DescriptionWhat a difference 100 years has made! Back at the turn of the century there were no televisions, airplanes, computers, plastics, movies with sound, or space travel; there were only about 8,000 automobiles in the whole country. Just turning on a light switch was a new experience.
In 58 tantalizing questions and answers, author Ann McGovern gives readers a fascinating look at life in New York City at the end of the 19th century-where the rich and poor lived, how they dressed, traveled, dined, and entertained themselves, what kind of work they did.
Readers may be surprised to learn that many children had to work for a living in horrendous conditions, that school were often inadequate and overcrowded (there could be 100 or more students in a single classroom), and that bicycling was the most popular sport in the country. (Baseball, cowling, tennis, football, boxing, golf, archery, and skating were also popular. Basketball and volleyball were new.)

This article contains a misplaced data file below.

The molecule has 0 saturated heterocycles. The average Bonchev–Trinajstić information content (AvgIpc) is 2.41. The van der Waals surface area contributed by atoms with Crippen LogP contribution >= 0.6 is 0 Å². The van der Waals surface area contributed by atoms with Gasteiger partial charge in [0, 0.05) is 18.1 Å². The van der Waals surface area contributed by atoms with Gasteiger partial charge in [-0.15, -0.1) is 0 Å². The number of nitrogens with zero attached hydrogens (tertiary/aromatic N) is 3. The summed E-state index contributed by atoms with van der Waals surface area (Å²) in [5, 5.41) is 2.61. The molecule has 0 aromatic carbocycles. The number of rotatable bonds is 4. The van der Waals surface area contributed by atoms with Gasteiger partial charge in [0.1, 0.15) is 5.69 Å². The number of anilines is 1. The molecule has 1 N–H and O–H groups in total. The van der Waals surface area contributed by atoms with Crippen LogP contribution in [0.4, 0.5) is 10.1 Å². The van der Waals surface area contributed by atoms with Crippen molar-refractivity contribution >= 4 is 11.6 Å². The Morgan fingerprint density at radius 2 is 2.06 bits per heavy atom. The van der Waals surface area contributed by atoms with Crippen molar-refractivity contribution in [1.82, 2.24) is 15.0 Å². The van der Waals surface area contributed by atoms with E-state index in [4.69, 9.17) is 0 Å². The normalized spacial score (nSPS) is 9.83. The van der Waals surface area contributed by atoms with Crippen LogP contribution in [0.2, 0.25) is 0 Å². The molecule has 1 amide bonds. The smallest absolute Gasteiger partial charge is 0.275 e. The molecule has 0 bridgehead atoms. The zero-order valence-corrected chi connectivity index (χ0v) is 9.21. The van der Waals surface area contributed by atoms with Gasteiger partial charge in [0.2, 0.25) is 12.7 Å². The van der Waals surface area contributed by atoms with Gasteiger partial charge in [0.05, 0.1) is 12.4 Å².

Together, the text and art are filled with details that bring the era to life for young readers.
September 01, 1999
9.0 X 0.23 X 7.5 inches | 0.38 pounds
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About the Author
Ann McGovern has written over 35 children's books, including STONE SOUP; several books in the IF YOU LIVED... series; and SCRAM, KID! (Viking, 1974), which won the Horn Book Award. McGovern spent part of her career at Scholastic, where she created the SeeSaw Book Club. McGovern lives in New York City.